Verse 68 puts it more expansively: “A warm fire and sunshine are fine things for the sons of men, together with good health if that can be managed, and a life without blemish.” And Verse 69: “A man isn’t all that miserable even if his health is poor. One man is happy in his home, another in his family, this one in plenty of money, and that because things turn out well for him.” And most anti-heroical of all, Verse 71: “The lame can ride a horse, a man without hands herd sheep; the deaf man can fight and win the day, and it is better to be blind than burn on the funeral pyre. A corpse is no good to anyone.”
These then are aspects of the Viking Age, the Viking Movement overseas, and the entirely human Viking himself, which have to be presented to the seeker after a credible and composite Viking Image. The London and New York exhibition and its two attendant publications serve admirably to this end. The Vikings and The Viking World are skillfully compiled, up-to-date, and agreeably written presentations of their many-sided subject. Here are the northern peoples at home and abroad, their warring and weaponry, exploration and settlement, the establishment of trade-routes and marts, new towns and encampments; the skills of the jeweler, wood-carver, and sculptor in stone; the craft of the ship-builder treated in considerable detail, the house-builder too, and the successive stages of Scandinavian decorative art: Borre, Jellinge, Mammen, Ringerike, and Urnes; religion and myth, kingship and social organization.
In short, these books are well-organized summaries of received opinion and answer the questions most likely to be asked of them. Each book is lavishly illustrated, and between them their 420 pages offer 220 pictures in color, 130 in black and white, and about 120 maps and drawings. Many are full page, and there are double-spreads too. Sometimes this weight of illustration, splendid though some of it is, bears down a mite heavily on the written text. Also, the proportion of color plates in books of this kind seems to me to have become too high. Black-and-white is often clearer and more explanatory. But I must not allow the tail of my long-lost penny-plain nonconformist shirt to show in what is probably a minority criticism.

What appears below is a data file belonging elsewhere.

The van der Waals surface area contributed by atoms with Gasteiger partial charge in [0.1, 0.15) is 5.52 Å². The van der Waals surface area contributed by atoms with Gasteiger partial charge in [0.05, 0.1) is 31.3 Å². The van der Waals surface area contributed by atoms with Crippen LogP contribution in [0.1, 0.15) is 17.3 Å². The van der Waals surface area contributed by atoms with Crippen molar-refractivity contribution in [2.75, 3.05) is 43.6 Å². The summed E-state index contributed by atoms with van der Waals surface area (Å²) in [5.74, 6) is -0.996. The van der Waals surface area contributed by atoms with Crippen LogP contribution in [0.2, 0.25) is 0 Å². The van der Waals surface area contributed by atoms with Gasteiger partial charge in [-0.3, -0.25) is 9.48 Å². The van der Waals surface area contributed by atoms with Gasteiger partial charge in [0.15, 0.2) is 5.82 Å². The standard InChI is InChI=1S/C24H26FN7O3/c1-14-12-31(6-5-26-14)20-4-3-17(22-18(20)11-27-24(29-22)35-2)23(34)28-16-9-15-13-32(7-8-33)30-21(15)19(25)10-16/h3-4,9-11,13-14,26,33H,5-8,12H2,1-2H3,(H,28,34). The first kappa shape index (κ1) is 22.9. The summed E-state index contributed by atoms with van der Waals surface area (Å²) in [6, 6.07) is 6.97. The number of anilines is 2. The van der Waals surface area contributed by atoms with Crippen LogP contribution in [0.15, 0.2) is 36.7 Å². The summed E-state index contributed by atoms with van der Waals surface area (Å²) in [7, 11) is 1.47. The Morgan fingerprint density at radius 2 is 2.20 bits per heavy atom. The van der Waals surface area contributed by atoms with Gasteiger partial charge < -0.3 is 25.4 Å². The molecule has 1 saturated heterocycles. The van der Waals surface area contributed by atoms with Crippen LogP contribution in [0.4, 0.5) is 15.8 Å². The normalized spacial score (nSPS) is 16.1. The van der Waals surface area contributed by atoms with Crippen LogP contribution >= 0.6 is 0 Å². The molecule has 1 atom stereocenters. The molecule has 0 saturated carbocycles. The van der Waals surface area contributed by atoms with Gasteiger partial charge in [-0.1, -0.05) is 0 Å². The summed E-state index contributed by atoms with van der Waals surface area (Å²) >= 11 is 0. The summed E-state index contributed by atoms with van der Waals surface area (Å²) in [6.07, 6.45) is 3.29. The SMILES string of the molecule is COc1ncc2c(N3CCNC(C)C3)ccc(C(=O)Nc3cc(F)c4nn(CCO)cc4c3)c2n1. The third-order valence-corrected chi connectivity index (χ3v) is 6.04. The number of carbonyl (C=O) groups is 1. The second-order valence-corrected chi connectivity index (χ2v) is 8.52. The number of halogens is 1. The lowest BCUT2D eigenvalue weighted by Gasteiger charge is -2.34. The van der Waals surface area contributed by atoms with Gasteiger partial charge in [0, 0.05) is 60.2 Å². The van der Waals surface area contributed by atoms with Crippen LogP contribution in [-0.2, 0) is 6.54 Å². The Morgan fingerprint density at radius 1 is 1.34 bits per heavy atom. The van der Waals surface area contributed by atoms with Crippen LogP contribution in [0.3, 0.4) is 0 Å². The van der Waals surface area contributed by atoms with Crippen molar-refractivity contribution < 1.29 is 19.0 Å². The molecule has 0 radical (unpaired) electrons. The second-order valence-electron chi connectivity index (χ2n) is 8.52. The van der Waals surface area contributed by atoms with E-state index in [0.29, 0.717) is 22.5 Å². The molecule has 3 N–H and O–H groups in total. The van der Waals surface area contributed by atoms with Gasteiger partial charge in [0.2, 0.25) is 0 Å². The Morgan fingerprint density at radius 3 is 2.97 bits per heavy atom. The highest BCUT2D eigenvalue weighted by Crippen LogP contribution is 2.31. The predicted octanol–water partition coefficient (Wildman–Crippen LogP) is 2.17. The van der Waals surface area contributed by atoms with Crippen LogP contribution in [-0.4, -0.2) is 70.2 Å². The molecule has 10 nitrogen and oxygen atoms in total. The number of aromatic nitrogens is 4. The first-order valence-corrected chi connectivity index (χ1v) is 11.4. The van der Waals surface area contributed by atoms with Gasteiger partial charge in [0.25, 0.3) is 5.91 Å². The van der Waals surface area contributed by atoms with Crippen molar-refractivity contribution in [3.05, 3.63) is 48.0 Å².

Since both books deal with the same subject, though with differing schemes of reference in mind, and do so in an orderly, progressive, and sensible way, inevitably they have much in common. As has been indicated, each begins at the beginning with the identity and background of the Viking and his emergence on the world scene, and they continue his story to the close of the Viking Age at the end of the eleventh century. The main difference between them is the obvious one that The Vikings has been produced by members of the British Museum staff to serve as a catalogue to “The Vikings” exhibition, as an appetizing and informative preview of it, and thereafter as an illustrated reminder of fine things seen and enjoyed; whereas The Viking World exists independently as a reliable and handsome introduction in the modern manner to the subject at large. Its authors have therefore enjoyed a wider verge and freedom, most apparent of all in its treatment of ships, shipwrights, and seamen, where the extra elbowroom allows a stronger pull. It is therefore the more attractive volume for the general reader, even as The Vikings is the right book in the right place for its announced purpose.